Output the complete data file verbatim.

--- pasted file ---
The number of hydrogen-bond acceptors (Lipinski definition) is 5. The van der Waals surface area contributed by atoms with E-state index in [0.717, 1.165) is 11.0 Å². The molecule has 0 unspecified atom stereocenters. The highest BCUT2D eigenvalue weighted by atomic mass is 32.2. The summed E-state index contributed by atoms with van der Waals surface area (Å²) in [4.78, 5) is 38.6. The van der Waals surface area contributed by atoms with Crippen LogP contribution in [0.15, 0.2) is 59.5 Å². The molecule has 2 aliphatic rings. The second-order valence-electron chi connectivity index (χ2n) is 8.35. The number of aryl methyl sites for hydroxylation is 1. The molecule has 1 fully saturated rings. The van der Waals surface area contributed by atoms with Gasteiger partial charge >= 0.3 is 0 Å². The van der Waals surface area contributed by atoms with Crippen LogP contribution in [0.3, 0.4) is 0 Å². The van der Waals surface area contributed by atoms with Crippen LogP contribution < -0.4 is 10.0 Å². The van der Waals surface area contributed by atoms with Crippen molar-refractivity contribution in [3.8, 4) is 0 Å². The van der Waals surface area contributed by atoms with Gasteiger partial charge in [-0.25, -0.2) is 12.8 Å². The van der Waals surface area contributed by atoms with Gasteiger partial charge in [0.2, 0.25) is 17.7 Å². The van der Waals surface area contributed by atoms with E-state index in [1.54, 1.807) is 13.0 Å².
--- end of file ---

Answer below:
The number of hydrogen-bond acceptors (Lipinski definition) is 5. The van der Waals surface area contributed by atoms with E-state index in [0.717, 1.165) is 11.0 Å². The molecule has 0 unspecified atom stereocenters. The highest BCUT2D eigenvalue weighted by atomic mass is 32.2. The summed E-state index contributed by atoms with van der Waals surface area (Å²) in [4.78, 5) is 38.6. The van der Waals surface area contributed by atoms with Crippen LogP contribution in [0.15, 0.2) is 59.5 Å². The molecule has 2 aliphatic rings. The second-order valence-electron chi connectivity index (χ2n) is 8.35. The number of aryl methyl sites for hydroxylation is 1. The molecule has 1 fully saturated rings. The van der Waals surface area contributed by atoms with Gasteiger partial charge >= 0.3 is 0 Å². The van der Waals surface area contributed by atoms with Crippen LogP contribution in [0.3, 0.4) is 0 Å². The van der Waals surface area contributed by atoms with Crippen LogP contribution < -0.4 is 10.0 Å². The van der Waals surface area contributed by atoms with Crippen molar-refractivity contribution in [3.8, 4) is 0 Å². The van der Waals surface area contributed by atoms with Gasteiger partial charge in [-0.25, -0.2) is 12.8 Å². The van der Waals surface area contributed by atoms with Gasteiger partial charge in [0.2, 0.25) is 17.7 Å². The van der Waals surface area contributed by atoms with E-state index in [1.54, 1.807) is 13.0 Å².